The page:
As climate change garners ever more attention from media and politicians, there has been a notable increase in interest in the issue of population growth. It seems that the mainstream media is finally connecting the dots between climate change and the number of climate changers. A recent example is the publication in Newsweek of an opinion piece by Michael Shank two weeks ago, in which he stresses that population is not only of great ecological and environmental concern, but that no issue is untouched by it. He writes:

This [population] touches every issue in domestic and foreign policy, from socio-economic opportunities and social mobility, to health care and educational access, to conflicts over scarce resources. No issue is untouched. That’s why a child-centric approach to family development, which aims for a smaller family size, is so critical. It frees up significantly more resources for each child and their future.”

PIC hopes messages such as this, as well as the warning from scientists to end and eventually reverse population growth to prevent “untold human suffering,” reaches leaders at the world climate conference in Madrid next month and will influence decision-makers who attended the UN’s ICPD conference in Nairobi that ended this week. The conference focused on addressing the need for contraception for the estimated 232 million women in developing countries who want to avoid pregnancies but who are not using modern contraceptives. However, there is virtually no mention of the negative impacts of continuing population growth or of the many benefits that would result from reducing that growth, including the impact on climate change. Robin Maynard, Director of PIC’s UK sister organization, Population Matters, attended the conference to advocate for openly talking about population again and linking environment and population policy.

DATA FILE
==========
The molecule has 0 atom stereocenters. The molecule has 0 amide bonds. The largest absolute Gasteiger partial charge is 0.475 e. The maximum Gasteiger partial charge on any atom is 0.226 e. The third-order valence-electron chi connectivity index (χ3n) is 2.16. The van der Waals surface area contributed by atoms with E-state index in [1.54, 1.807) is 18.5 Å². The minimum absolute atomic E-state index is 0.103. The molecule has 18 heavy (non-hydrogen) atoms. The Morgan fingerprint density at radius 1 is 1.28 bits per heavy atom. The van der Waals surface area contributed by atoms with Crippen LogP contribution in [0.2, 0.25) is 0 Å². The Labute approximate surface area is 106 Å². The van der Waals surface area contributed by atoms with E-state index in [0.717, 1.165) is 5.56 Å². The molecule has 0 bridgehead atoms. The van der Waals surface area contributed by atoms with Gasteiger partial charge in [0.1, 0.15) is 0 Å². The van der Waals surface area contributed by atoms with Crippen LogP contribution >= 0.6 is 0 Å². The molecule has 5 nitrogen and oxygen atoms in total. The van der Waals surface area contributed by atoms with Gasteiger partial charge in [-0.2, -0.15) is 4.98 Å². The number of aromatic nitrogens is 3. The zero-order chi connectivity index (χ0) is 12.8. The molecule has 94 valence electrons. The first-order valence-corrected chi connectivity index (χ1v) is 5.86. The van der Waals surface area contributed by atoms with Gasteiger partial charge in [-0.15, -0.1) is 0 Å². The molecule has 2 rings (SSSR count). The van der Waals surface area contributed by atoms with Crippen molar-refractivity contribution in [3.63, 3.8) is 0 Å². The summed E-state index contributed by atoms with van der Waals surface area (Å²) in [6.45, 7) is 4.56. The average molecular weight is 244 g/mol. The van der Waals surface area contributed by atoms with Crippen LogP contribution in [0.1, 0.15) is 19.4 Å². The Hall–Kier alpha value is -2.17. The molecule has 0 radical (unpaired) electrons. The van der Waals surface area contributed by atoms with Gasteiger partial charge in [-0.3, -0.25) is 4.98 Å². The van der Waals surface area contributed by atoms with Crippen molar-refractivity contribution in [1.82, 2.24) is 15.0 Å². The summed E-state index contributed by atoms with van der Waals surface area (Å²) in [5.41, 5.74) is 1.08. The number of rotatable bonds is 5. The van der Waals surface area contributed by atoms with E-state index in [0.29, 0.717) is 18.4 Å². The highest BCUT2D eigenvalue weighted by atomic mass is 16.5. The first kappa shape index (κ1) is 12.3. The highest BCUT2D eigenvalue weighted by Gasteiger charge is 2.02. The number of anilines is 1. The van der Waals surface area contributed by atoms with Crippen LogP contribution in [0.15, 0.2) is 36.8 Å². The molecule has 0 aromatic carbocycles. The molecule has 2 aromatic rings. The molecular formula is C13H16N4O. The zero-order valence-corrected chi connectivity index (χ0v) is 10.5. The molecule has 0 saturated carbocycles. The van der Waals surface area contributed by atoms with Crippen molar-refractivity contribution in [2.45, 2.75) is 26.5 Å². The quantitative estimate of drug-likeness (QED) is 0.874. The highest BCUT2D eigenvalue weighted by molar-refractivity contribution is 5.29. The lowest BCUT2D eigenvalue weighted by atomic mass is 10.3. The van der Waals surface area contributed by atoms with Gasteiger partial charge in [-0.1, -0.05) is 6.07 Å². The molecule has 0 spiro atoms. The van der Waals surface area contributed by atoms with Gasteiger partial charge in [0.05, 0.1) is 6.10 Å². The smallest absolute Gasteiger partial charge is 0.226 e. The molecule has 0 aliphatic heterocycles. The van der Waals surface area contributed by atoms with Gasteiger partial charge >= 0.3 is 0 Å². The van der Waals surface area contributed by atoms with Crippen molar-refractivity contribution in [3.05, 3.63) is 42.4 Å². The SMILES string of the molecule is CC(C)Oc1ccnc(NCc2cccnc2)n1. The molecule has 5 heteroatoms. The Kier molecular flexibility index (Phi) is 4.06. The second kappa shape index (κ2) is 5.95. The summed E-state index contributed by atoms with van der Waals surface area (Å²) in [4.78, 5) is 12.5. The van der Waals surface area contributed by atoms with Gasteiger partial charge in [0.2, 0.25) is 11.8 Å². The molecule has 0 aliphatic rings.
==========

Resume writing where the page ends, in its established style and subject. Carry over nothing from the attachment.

Meanwhile, a story in last week’s Washington Post focused on a “reverse migration” initiative of the Greek government and European Union which provides one-way plane tickets and cash incentives for migrants to return to their country of origin. With access to wealthier destination countries such as Germany and Sweden blocked as Greece’s Balkan neighbours tighten their borders, many migrants have had enough of languishing in miserable refugee camps or working at poorly paid under-the-table agricultural jobs. Approximately 17,000 migrants have made the trip back to Africa, Asia or the Middle East over the past 3 years.

The global population grows by one billion people every 12 years, virtually all of the growth occurs in the developing world. Most of the millions of people who have migrated to Europe in recent years and the far greater number who would like to are not in fact refugees but economic migrants. For the most part, they come from countries with rapidly growing populations but few economic opportunities and poor employment prospects. Europe cannot afford to provide for them. The long-term solution is not migration but population stabilization and eventually reduction. Each country must be responsible for bringing its population to a sustainable level. No country can demand that others take its excess population. Unfortunately the need to “de-silo” the issue of human population growth from environmental degradation and societal collapse seems only to have been tentatively and obliquely addressed at the ICPD in Nairobi.